What makes us enjoy spaces, including outdoors?

Reading time minutes

Neuroscience has the answers. The human brain has always favoured outdoor structures, or rather, there is nothing so capable of balancing the right and left hemispheres of the human brain as external protective structures.

This is one of the interesting results that have emerged from the new neuroscientific “Design for Well-being” study, the fruit of a long-standing collaboration between Pratic and the staff led by Professor Stefano Calabrese of IULM University and the University of Modena and Reggio Emilia.

 “When we observe the contemporary design world – from architecture to interior design to objects – it is tempting to think that creation is governed by the analytical left hemisphere of our brain, which focuses on the useful, practical and functional,” remarks Stefano Calabrese. “However, looking at the whole bihemispheric brain, it is possible to draw up a neurohistory of human design, in which everything – production of objects, languages, social systems, aesthetic formats  – is the result of a competition between the two hemispheres, the right and the left. A competition conducted through shapes, colours and architectural compositions.”

The close connection between the characteristics of the left brain and the salient aspects of Western modernity highlights a mechanism in which technology tends to reduce the meaning of the socio-environmental context and the physical and emotional dimension of life, which is what allows the right hemisphere to position the – precise, but fragmentary – information processed by the left hemisphere  within a single framework.

The rediscovered role of the right hemisphere is evident above all in design’s new attention to contexts and eco-sustainability.

In this new scenario, the application of neuroscience to architecture is fundamental, since designers are increasingly interested in constructing buildings with features designed to promote the well-being of their inhabitants.

“Recent neuroscientific experiments,” continues Professor Calabrese, “reveal that the ‘panoramic’ and contextualising visual-spatial mechanisms of the right hemisphere are sensitive to horizontal linear stimuli and to the specific layout of the environment – open or closed, curvilinear or rectilinear –, influencing the feeling of pleasantness and emotional assessment, from states of surprise to states of fear and defence. The right hemisphere also detects a space’s degree of visual potential: if a space is open and also allows you to see into the distance, you will really like it since it allows you to feel safe in the environment and to see the surrounding landscape without being seen.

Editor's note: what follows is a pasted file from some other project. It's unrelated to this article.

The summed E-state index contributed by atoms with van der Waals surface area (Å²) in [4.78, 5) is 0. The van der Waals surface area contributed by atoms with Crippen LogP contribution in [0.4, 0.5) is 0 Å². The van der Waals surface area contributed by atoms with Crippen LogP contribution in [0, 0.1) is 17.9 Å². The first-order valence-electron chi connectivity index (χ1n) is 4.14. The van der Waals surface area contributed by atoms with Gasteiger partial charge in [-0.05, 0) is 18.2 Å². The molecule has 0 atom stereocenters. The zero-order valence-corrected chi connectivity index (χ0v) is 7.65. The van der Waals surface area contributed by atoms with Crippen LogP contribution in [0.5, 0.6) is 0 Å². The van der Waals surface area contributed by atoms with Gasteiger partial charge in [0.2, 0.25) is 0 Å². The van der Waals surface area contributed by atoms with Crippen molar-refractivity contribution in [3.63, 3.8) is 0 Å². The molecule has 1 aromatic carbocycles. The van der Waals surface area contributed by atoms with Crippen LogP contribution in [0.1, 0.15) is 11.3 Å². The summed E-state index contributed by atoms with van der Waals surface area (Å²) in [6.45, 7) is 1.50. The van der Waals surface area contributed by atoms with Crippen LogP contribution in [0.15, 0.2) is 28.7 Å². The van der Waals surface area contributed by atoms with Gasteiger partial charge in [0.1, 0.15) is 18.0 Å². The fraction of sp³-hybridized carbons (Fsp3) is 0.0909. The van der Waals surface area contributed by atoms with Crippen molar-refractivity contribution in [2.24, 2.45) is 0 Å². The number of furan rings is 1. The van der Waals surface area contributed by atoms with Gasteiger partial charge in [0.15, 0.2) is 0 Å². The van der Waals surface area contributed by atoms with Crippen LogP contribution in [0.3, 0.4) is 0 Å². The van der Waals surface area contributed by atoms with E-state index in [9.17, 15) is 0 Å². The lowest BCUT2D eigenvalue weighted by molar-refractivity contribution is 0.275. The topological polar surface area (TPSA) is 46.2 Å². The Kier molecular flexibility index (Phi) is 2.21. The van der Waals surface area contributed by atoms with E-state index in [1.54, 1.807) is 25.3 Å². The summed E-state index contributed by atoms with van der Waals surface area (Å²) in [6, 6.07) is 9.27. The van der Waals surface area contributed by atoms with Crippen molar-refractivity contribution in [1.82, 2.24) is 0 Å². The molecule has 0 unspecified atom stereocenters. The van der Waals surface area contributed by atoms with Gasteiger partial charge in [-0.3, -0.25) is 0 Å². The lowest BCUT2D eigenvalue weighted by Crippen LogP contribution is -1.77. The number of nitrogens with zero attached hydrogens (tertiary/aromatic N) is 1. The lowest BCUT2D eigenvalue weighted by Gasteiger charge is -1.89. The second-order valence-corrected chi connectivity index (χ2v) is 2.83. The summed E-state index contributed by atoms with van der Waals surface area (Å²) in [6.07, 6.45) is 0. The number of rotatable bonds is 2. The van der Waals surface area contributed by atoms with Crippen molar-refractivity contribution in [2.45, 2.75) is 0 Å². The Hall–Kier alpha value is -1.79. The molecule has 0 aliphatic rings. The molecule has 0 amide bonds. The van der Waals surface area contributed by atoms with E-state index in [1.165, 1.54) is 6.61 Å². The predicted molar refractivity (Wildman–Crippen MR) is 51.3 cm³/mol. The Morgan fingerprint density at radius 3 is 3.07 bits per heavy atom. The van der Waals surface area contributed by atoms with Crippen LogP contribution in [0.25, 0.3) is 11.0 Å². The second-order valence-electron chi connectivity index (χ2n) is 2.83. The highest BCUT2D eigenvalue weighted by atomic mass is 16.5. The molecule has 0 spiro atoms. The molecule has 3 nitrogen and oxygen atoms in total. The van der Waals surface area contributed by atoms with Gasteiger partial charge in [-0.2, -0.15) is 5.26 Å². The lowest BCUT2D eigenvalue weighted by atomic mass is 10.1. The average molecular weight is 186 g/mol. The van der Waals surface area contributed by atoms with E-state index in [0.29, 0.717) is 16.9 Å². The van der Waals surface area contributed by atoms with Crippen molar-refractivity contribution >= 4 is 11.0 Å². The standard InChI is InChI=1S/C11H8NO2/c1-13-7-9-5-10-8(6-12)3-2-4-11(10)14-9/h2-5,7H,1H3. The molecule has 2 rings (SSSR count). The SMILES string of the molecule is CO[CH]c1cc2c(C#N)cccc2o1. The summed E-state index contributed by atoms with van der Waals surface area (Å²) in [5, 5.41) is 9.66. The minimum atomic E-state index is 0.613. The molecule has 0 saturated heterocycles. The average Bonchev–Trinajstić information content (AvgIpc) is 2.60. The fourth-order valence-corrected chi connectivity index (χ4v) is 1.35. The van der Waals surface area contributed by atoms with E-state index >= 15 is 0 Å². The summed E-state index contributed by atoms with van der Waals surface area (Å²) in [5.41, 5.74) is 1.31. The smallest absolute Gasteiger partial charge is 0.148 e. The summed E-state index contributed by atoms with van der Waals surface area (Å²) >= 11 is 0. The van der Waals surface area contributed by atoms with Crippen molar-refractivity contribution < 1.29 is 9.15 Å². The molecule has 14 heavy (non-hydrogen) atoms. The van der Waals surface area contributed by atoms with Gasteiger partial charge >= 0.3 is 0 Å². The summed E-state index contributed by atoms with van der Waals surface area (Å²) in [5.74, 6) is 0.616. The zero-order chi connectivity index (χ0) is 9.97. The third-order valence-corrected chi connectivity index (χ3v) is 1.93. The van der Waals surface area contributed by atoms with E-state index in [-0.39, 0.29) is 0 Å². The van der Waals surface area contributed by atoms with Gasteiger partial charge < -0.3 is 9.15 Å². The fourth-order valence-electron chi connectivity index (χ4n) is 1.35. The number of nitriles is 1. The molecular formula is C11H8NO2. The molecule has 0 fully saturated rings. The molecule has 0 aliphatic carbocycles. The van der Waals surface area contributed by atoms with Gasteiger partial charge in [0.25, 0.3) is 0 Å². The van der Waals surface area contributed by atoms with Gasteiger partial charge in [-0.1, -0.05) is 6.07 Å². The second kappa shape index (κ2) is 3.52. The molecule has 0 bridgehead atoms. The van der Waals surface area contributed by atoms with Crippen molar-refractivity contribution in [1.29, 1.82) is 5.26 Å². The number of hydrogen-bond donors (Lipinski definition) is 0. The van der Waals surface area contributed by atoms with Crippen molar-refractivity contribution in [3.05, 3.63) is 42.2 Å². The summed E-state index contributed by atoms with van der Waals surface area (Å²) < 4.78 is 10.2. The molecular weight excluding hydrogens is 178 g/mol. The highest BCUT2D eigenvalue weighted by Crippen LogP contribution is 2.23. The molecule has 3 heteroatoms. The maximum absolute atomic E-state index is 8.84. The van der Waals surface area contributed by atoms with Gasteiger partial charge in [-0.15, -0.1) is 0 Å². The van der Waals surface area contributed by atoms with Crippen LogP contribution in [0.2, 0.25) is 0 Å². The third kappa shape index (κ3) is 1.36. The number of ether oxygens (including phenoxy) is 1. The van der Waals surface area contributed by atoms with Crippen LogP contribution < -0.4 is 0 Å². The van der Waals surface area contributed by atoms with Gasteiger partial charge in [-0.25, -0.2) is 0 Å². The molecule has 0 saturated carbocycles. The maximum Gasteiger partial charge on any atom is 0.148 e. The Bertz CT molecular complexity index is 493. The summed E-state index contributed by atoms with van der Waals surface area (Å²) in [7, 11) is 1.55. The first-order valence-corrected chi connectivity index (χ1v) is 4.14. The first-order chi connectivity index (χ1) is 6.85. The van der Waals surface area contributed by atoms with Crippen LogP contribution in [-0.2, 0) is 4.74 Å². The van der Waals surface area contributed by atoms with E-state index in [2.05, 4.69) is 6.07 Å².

By contrast, the focal and detailing visual-motor mechanisms of the left hemisphere process vertical linear features and environmental landmarks and determine abstract and categorical spatial relations such as the height or lowness of an environment, evaluating so-called motor comfort: space appears beautiful and safe to us if it gives us the possibility to approach or quickly move away from it.”

The neuroscientific “Design for Well-being” study published in June reveals that the pleasantness of spaces depends on the impression of inclusion that they create, on their ability to welcome us inside them.

In addition to the motor and perceptive potential of a space, i.e. the possibilities that it gives us to move freely and to survey the surrounding habitat with our gaze.

A pergola, a shielding structure, offers both openness and protection, confirming that the aesthetic pleasure generated by an environment derives from the fact that it is perceived as satisfying and reassuring for basic needs.

Again, it is a question of the visual range that enables, in evolutionary terms, survival, allowing an individual to see into the distance, hide, identify threats and potentially decide on approach and defence manoeuvres. 


Stefano Calabrese
Stefano Calabrese teaches Narrative Communication at the University of Modena and Reggio Emilia, Semiotics at IULM and NeuroHumanities at the Suor Orsola Benincasa University of Naples. Together with his research group he applies neuroscientific methodologies to fields traditionally linked to humanities and directs an advanced course in “Narrative Medicine”. He has published “Anatomia del bestseller” (Anatomy of the Bestseller – Laterza, 2015), “Manuale di comunicazione narrativa” (Manual of Narrative Communication – Pearson, 2019) and “Destra e sinistra al tempo delle neuroscienze” (Right and Left in the Age of Neuroscience – Mimesis, 2020).



Photo Courtesy: Practic